Health insurer Cigna reported lower-than-expected quarterly profit on Thursday. The insurer said it expects medical costs to rise in 2021 due to COVID-19 treatment and normalizing demand for discretionary healthcare services.
Cigna shares dropped about 2% after the insurer predicted a negative impact of about US$1.25 per share (CA$1.60 per share), mainly driven by COVID-19 costs in 2021, Reuters reported.
Chief Financial Officer Brian Evanko predicted that a COVID-related decline in customer volumes in a Cigna unit that sells employer-sponsored and government health plans will contribute to the impact on shares.
A drop in patient utilization of discretionary healthcare services last year generally benefited insurers, but the costs of programs for COVID-19 testing and treatment have largely offset those benefits, Reuters reported. Cigna said it expects that trend to continue during this quarter.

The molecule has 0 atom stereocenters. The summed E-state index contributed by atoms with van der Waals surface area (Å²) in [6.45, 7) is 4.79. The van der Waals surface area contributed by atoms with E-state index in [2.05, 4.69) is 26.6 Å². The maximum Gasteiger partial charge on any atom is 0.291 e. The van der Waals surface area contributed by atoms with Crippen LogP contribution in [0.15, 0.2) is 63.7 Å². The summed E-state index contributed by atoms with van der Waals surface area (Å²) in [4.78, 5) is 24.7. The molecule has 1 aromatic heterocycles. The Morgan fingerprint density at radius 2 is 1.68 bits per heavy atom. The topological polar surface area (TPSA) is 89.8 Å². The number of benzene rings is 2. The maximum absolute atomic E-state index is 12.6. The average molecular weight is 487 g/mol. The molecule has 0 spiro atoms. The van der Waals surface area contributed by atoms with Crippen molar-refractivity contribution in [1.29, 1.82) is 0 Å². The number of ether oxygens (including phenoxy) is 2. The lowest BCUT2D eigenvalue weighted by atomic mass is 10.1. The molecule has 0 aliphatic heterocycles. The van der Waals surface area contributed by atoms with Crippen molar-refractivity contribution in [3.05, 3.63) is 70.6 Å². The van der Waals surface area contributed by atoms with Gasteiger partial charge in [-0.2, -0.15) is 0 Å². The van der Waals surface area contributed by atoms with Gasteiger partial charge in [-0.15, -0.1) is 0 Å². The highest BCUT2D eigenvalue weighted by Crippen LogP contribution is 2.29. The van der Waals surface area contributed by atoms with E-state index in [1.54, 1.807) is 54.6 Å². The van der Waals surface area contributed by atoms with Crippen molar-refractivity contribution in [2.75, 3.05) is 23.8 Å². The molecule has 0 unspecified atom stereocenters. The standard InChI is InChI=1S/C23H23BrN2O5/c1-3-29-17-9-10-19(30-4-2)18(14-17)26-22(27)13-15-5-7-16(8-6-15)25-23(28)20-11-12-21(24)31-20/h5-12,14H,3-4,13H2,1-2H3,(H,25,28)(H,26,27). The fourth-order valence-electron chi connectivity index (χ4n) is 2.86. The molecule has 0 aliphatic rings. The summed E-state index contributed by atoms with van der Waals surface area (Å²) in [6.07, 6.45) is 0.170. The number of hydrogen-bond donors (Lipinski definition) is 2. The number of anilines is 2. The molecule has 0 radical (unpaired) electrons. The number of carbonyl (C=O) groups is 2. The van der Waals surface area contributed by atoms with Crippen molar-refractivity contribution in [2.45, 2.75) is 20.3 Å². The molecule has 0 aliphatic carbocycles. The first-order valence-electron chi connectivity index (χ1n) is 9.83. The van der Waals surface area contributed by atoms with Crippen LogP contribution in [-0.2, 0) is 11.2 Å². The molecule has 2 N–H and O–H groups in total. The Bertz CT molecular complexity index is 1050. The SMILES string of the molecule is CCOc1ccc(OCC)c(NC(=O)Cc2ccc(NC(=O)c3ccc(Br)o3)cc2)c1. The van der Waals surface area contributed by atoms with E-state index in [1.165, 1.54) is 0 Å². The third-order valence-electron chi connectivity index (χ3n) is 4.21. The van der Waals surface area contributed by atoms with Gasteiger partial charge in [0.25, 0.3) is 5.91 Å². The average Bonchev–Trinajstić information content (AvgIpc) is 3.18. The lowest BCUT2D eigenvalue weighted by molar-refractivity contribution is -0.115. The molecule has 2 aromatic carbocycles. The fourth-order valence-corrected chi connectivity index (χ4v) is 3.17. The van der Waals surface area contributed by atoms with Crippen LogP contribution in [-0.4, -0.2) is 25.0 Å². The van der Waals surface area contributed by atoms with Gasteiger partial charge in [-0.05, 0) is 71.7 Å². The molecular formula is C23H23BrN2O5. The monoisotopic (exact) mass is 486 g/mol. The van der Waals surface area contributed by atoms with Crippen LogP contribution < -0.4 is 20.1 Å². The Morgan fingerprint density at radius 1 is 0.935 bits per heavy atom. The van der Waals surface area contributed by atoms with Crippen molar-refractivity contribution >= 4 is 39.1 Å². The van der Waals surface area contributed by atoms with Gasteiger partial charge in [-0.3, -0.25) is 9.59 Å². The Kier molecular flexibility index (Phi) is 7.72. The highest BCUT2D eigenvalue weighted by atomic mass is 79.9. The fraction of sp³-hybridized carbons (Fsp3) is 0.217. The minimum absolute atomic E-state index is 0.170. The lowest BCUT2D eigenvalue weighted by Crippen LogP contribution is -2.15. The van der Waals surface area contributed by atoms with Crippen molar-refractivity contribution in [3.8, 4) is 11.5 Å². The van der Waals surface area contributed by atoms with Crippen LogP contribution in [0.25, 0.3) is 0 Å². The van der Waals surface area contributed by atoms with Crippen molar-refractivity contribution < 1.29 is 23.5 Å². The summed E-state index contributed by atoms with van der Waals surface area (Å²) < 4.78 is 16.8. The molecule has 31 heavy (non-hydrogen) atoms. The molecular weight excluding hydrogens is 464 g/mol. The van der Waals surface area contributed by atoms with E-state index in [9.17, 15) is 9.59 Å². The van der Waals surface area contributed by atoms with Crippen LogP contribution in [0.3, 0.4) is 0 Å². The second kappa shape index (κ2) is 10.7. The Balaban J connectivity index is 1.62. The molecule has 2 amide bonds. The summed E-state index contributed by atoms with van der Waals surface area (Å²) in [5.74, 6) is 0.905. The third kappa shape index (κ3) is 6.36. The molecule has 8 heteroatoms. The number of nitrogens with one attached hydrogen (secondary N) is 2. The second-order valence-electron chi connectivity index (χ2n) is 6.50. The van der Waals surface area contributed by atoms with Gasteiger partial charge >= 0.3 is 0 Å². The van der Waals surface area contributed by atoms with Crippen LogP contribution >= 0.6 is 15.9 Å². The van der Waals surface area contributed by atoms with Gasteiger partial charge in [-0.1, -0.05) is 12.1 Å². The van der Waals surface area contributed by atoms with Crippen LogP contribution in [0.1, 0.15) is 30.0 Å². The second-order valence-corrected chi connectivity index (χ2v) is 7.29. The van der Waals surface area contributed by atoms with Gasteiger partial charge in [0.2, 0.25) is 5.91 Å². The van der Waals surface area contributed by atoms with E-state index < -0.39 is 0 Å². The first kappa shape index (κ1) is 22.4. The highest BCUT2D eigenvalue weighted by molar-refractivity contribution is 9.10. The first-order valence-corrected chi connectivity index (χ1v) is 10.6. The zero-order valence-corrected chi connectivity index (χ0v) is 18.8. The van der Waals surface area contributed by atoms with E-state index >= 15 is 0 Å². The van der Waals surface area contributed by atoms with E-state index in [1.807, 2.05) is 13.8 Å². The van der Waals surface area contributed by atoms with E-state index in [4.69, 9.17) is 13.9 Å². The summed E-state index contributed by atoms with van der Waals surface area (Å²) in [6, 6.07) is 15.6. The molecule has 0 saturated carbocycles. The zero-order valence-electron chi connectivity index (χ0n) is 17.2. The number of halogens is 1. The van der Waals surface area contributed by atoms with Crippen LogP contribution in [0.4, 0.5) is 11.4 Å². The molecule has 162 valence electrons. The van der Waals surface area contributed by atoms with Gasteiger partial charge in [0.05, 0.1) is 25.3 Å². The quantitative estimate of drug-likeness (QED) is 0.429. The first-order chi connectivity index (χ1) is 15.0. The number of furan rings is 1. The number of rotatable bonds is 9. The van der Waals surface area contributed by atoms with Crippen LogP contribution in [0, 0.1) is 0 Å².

In Q4, the insurer’s medical care ratio – the amount it spent on medical claims versus income from premiums – worsened to 85.8% from 82.3%. The slump was driven by COVID-19 testing and treatment costs, Reuters reported. Cigna said it projects the ratio to be in the range of 81% to 82% this year.
Cigna said it projected full-year consolidated income from operations to be at least US$6.95 billion (US$20 per share). That’s below the insurer’s previous target of US$20-US$21 per share.
“This increases the importance of Cigna presenting a next phase strategy to add growth segments to its PBM (pharmacy benefits management) and employer centric business,” Bernstein analyst Lance Wilkes said in a client note.
Excluding items, Cigna reported a profit of US$3.51 per share for Q4, below the Refinitiv IBES estimate of US$3.68.